January 8, 2012 2 Comments
Quli Khan is the lesser known brother of Adham Khan – who was (in) famously thrown from the Agra fort by Akbar.
The tomb is lesser known for Quli Khan and more for being the summer/weekend retreat for Sir Thomas Metcalfe – the resident british at the Mughal court. Thomas Metcalfe was instrumental in setting up an arrangement with Mirza Fakhru, one of the sons of Bahadur Shah Zafar – the last Mughal. They signed a secret understanding that British would recognize him as the formal heir after Zafar’s death and Mirza Fakhru would move the Mughal court from Red fort to Mehrauli, thus giving the fort to be used as British barracks. Eventually both Fakhru and Sir Thomas died – allegedly due to poisoning (by one of the wives of Zafar who wanted her son to be the heir to the throne)
But before all that, Sir Thomas Metcalfe made this tomb into a classic retreat home – on the lines of today’s farmhouse and called it Dilkhusha. He removed the grave of Quli Khan and made that room as his dining hall. The blue interiors look magnificent even today and on the outside there was a sprawling garden. Streamlets of water used to flow down from the house towards a dovecote – some of whose bricks are used from ancient temples which were perhaps broken down to build the monuments (like Qutub Minar) that we see today. The whole place gave a tough competition in its magnificence to the Zafar Mahal (Bahadur Shah’s summer retreat) in the same Mehrauli area.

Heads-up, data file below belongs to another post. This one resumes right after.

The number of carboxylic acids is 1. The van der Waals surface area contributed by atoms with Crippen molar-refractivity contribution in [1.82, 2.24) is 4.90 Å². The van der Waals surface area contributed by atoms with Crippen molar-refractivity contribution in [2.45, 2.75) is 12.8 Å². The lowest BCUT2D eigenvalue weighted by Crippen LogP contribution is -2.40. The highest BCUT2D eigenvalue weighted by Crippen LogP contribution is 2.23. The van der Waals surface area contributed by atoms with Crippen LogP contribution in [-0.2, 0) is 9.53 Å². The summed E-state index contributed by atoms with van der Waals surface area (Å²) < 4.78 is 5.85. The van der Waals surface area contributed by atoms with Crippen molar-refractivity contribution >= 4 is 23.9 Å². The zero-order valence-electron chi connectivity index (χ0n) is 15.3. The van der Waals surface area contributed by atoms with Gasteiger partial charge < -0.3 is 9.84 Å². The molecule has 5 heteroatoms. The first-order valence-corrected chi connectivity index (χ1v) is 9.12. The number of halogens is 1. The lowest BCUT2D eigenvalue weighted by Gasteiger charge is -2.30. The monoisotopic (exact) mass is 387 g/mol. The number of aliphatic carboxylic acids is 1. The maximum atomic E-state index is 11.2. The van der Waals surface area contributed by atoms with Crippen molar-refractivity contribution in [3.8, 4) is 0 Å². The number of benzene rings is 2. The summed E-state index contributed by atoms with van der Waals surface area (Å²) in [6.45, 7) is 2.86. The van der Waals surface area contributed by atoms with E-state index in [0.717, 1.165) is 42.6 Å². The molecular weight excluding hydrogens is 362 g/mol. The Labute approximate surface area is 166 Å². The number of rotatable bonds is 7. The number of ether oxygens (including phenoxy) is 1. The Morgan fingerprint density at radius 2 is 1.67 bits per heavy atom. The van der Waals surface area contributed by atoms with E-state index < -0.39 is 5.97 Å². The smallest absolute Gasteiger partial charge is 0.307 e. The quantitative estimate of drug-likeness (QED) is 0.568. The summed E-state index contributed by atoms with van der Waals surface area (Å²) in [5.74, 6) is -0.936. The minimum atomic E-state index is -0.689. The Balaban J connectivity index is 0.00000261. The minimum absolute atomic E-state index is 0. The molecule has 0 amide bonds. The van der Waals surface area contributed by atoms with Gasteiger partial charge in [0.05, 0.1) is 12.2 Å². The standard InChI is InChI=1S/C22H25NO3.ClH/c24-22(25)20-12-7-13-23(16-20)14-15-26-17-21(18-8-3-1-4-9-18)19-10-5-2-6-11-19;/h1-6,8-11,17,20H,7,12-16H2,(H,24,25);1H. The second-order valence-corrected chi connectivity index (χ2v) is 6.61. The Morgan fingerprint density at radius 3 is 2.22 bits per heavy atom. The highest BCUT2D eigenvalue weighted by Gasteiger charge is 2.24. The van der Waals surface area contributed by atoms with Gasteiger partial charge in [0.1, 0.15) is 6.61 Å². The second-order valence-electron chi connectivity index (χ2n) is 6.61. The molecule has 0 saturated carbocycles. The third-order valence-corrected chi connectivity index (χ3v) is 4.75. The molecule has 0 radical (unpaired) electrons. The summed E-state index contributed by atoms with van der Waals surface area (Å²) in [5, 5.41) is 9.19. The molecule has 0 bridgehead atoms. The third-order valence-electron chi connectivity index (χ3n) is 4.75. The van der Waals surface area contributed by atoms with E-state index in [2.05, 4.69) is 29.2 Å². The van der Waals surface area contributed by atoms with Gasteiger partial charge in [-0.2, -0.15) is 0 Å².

But one thing that still eludes is some information on Quli Khan himself – whose grave has now been restored and who peacefully lies where perhaps Metcalfe’s dining table stood a century and half ago.
Bricks, perhaps used from old temples to be used in the more recent monuments